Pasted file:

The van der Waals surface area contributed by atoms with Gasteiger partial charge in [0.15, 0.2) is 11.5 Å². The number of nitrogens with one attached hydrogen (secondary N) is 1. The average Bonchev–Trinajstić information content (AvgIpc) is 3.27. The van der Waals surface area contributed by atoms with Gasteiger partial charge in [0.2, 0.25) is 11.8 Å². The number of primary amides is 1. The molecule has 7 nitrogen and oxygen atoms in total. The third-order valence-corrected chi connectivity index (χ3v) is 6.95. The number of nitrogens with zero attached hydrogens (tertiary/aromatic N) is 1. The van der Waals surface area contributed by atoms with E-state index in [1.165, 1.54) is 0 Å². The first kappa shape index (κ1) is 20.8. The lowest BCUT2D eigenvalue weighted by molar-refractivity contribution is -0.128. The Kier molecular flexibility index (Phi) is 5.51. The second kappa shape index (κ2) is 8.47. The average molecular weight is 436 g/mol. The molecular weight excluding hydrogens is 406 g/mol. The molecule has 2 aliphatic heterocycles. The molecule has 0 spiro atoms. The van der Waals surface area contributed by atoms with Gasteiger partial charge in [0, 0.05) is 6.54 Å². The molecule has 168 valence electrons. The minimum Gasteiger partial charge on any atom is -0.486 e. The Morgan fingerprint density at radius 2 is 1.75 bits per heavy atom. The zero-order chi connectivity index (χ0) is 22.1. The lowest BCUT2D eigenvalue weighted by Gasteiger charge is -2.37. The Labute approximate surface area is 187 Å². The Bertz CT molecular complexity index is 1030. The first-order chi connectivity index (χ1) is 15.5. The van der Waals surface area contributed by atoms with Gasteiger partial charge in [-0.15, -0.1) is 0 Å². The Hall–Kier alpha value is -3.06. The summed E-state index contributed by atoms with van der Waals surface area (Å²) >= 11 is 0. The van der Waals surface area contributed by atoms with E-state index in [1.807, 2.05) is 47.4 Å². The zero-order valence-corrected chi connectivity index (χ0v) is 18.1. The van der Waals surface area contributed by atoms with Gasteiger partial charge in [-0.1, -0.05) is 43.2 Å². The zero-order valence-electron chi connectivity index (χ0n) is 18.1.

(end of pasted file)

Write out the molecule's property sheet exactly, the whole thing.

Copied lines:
The van der Waals surface area contributed by atoms with Gasteiger partial charge in [0.15, 0.2) is 11.5 Å². The number of nitrogens with one attached hydrogen (secondary N) is 1. The average Bonchev–Trinajstić information content (AvgIpc) is 3.27. The van der Waals surface area contributed by atoms with Gasteiger partial charge in [0.2, 0.25) is 11.8 Å². The number of primary amides is 1. The molecule has 7 nitrogen and oxygen atoms in total. The third-order valence-corrected chi connectivity index (χ3v) is 6.95. The number of nitrogens with zero attached hydrogens (tertiary/aromatic N) is 1. The van der Waals surface area contributed by atoms with E-state index in [1.165, 1.54) is 0 Å². The first kappa shape index (κ1) is 20.8. The lowest BCUT2D eigenvalue weighted by molar-refractivity contribution is -0.128. The Kier molecular flexibility index (Phi) is 5.51. The second kappa shape index (κ2) is 8.47. The average molecular weight is 436 g/mol. The molecular weight excluding hydrogens is 406 g/mol. The molecule has 2 aliphatic heterocycles. The molecule has 0 spiro atoms. The van der Waals surface area contributed by atoms with Gasteiger partial charge in [0, 0.05) is 6.54 Å². The molecule has 168 valence electrons. The minimum Gasteiger partial charge on any atom is -0.486 e. The Morgan fingerprint density at radius 2 is 1.75 bits per heavy atom. The zero-order chi connectivity index (χ0) is 22.1. The lowest BCUT2D eigenvalue weighted by Gasteiger charge is -2.37. The Labute approximate surface area is 187 Å². The Bertz CT molecular complexity index is 1030. The first-order chi connectivity index (χ1) is 15.5. The van der Waals surface area contributed by atoms with Gasteiger partial charge in [-0.15, -0.1) is 0 Å². The Hall–Kier alpha value is -3.06. The summed E-state index contributed by atoms with van der Waals surface area (Å²) >= 11 is 0. The van der Waals surface area contributed by atoms with E-state index in [1.807, 2.05) is 47.4 Å². The zero-order valence-corrected chi connectivity index (χ0v) is 18.1. The van der Waals surface area contributed by atoms with Gasteiger partial charge in [-0.1, -0.05) is 43.2 Å². The zero-order valence-electron chi connectivity index (χ0n) is 18.1.